Early this year, the Congress of the United States of America issued an in-depth report in which it directly supported the development of Blockchain technology and cryptocurrencies. Recently, the European Parliament has repeated this action in favor of the development of these frontier technologies.
The Parliament of the old continent has issued the report called “Blockchain: a forward-looking trade policy”. The analysis of the report focuses on a particular aspect of global trade. It’s about the supply-chain sector. The value of this sector has been estimated at 18 billion US Dollars only in the EU. The European report highlights how cumbersome paperwork can be and how there are many obscure aspects of the processes and procedures in the supply chain as it is now. Here lies responsibility for corruption, terrible mistakes and losses at the economic level.
There is a big problem of confidence in the current supply chain. The capacity of the Blockchain technology could bring solutions. For example, it can help reduce errors and reduce costs, thanks to the clarity and transparency in the records that the Blockchain offers. With the records made in the Blockchain’s non-manipulable system, much more reliable and safe logistics follow-ups can be carried out, shipments can be traced at all times and costs can be reduced.
This report emphasizes several positive aspects of the Blockchain that it would put key information in the hands of the authorities. This would also help with taxation. Very precise databases would be generated that will serve to make the supply chains more efficient through massive data. It will be possible to avoid the current situation in which criminals can alter the records that are made in situ at each point in the chain. And transparency will be gained through Decentralization. Several indications of the report are important to present in its official text.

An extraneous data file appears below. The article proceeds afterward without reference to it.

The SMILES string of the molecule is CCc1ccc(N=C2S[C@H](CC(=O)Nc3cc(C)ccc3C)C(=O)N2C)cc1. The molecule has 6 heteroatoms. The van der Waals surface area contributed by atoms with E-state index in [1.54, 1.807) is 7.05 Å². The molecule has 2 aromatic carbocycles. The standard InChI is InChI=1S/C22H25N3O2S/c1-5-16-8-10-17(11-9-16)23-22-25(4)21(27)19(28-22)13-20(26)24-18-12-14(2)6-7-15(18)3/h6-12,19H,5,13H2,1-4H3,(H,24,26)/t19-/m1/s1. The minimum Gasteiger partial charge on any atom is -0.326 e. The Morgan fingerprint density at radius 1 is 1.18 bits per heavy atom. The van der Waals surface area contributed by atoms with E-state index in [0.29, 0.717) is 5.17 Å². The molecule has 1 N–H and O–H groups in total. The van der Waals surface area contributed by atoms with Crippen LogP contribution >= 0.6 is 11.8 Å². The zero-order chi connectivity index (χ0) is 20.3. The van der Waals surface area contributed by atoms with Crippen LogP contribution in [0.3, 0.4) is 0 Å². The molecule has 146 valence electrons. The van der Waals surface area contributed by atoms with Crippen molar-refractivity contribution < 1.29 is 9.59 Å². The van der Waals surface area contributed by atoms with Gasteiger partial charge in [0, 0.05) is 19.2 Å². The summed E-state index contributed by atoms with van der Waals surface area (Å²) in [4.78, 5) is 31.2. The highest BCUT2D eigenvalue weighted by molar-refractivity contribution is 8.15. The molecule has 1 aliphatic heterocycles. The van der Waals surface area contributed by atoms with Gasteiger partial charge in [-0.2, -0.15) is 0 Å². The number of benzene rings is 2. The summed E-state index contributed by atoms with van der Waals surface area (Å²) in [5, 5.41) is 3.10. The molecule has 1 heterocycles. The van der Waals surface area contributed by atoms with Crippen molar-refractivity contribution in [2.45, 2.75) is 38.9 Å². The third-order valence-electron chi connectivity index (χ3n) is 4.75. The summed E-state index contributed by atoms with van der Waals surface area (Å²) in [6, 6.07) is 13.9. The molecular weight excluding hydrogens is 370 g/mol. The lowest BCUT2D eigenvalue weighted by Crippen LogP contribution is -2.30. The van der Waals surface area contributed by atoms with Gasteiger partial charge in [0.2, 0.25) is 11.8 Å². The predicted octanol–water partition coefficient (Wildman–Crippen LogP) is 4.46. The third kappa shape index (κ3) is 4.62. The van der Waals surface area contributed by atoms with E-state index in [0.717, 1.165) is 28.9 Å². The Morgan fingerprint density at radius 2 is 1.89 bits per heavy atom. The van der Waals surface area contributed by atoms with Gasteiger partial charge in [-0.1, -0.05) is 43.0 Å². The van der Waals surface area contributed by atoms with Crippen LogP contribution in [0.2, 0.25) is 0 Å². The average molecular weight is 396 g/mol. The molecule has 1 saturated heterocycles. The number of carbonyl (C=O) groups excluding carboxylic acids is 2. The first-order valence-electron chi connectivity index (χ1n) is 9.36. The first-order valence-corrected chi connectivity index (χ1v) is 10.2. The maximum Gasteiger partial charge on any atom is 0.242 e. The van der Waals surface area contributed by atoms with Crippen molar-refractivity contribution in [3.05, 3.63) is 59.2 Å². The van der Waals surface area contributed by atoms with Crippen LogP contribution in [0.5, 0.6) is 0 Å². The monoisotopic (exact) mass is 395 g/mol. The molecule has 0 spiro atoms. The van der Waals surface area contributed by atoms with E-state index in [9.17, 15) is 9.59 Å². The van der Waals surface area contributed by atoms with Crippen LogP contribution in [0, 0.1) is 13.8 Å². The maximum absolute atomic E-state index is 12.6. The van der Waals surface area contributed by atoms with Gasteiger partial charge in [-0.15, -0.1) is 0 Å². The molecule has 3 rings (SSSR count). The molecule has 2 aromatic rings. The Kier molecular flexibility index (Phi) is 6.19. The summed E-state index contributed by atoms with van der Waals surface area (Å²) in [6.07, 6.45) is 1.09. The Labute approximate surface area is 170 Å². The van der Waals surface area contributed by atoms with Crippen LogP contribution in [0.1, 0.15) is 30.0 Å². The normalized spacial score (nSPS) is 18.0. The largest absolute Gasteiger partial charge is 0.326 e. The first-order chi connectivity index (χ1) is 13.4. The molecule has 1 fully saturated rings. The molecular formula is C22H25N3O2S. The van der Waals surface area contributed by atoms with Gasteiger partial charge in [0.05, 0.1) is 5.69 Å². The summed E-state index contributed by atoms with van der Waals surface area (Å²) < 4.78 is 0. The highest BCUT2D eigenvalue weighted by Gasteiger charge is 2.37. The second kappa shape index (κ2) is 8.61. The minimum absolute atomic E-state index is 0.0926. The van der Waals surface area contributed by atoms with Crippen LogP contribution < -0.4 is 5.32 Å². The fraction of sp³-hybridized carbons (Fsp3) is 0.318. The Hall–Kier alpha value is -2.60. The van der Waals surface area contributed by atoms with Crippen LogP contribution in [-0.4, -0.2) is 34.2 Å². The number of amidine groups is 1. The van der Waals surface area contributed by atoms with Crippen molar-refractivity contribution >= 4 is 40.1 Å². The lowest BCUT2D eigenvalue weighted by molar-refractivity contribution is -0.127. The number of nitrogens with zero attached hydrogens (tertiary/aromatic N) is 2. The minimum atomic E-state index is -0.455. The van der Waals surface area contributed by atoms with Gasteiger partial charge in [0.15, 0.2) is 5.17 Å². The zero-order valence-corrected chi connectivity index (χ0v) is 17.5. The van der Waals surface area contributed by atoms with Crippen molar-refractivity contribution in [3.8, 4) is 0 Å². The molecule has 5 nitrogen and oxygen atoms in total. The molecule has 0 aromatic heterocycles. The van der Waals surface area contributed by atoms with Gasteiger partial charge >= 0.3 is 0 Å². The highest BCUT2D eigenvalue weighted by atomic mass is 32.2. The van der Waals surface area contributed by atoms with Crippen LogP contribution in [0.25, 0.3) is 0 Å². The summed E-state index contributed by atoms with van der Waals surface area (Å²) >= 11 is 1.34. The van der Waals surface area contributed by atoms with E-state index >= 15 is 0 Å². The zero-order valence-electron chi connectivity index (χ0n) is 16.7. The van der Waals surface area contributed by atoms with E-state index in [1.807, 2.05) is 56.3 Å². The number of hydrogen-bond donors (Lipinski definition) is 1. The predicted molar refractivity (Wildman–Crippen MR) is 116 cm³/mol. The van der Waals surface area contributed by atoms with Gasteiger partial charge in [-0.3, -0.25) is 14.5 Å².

“[The EU trade policy] considers that blockchain could enable customs authorities to automatically obtain the required information for a customs declaration, reduce the need for manual verification and paper trails, and provide a precise update on the status and characteristics of goods entering the EU to all relevant parties simultaneously, thus improving track-and-trace capabilities and transparency. “
“The adoption of blockchain technologies throughout the supply chain can increase the efficiency, speed and volume of global trade by limiting the costs associated with international transactions and assisting business to identify new trading partners, and can lead to increased consumer protection and confidence in digital trade “
“[The EU trade policy] criminals can manipulate the legitimate trade to mask their illicit activities, such as TBML, by tampering with the necessary documentation by means of false reporting, such as overvaluation or undervaluation of the good concerned; and other authorities to take necessary actions in a timely, prompt and coordinated manner to expose illicit financial flows “.